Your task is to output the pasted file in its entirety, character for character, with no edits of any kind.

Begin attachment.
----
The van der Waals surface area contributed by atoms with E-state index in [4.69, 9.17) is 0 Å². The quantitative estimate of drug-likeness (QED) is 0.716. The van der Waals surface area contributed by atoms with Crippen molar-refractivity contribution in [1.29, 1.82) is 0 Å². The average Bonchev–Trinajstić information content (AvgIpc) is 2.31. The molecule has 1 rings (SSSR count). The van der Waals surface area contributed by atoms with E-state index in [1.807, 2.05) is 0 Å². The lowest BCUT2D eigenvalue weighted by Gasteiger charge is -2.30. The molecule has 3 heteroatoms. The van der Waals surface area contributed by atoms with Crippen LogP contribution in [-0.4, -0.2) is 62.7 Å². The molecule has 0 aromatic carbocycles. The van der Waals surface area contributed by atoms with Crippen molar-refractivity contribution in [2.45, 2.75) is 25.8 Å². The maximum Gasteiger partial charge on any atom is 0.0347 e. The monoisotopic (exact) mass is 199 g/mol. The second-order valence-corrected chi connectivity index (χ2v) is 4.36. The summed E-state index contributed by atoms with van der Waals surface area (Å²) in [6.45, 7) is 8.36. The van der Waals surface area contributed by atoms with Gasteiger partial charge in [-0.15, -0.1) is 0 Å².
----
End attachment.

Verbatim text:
The van der Waals surface area contributed by atoms with E-state index in [4.69, 9.17) is 0 Å². The quantitative estimate of drug-likeness (QED) is 0.716. The van der Waals surface area contributed by atoms with Crippen molar-refractivity contribution in [1.29, 1.82) is 0 Å². The average Bonchev–Trinajstić information content (AvgIpc) is 2.31. The molecule has 1 rings (SSSR count). The van der Waals surface area contributed by atoms with E-state index in [1.807, 2.05) is 0 Å². The lowest BCUT2D eigenvalue weighted by Gasteiger charge is -2.30. The molecule has 3 heteroatoms. The van der Waals surface area contributed by atoms with Crippen LogP contribution in [-0.4, -0.2) is 62.7 Å². The molecule has 0 aromatic carbocycles. The van der Waals surface area contributed by atoms with Crippen molar-refractivity contribution in [2.45, 2.75) is 25.8 Å². The maximum Gasteiger partial charge on any atom is 0.0347 e. The monoisotopic (exact) mass is 199 g/mol. The second-order valence-corrected chi connectivity index (χ2v) is 4.36. The summed E-state index contributed by atoms with van der Waals surface area (Å²) in [6.45, 7) is 8.36. The van der Waals surface area contributed by atoms with Gasteiger partial charge in [-0.15, -0.1) is 0 Å².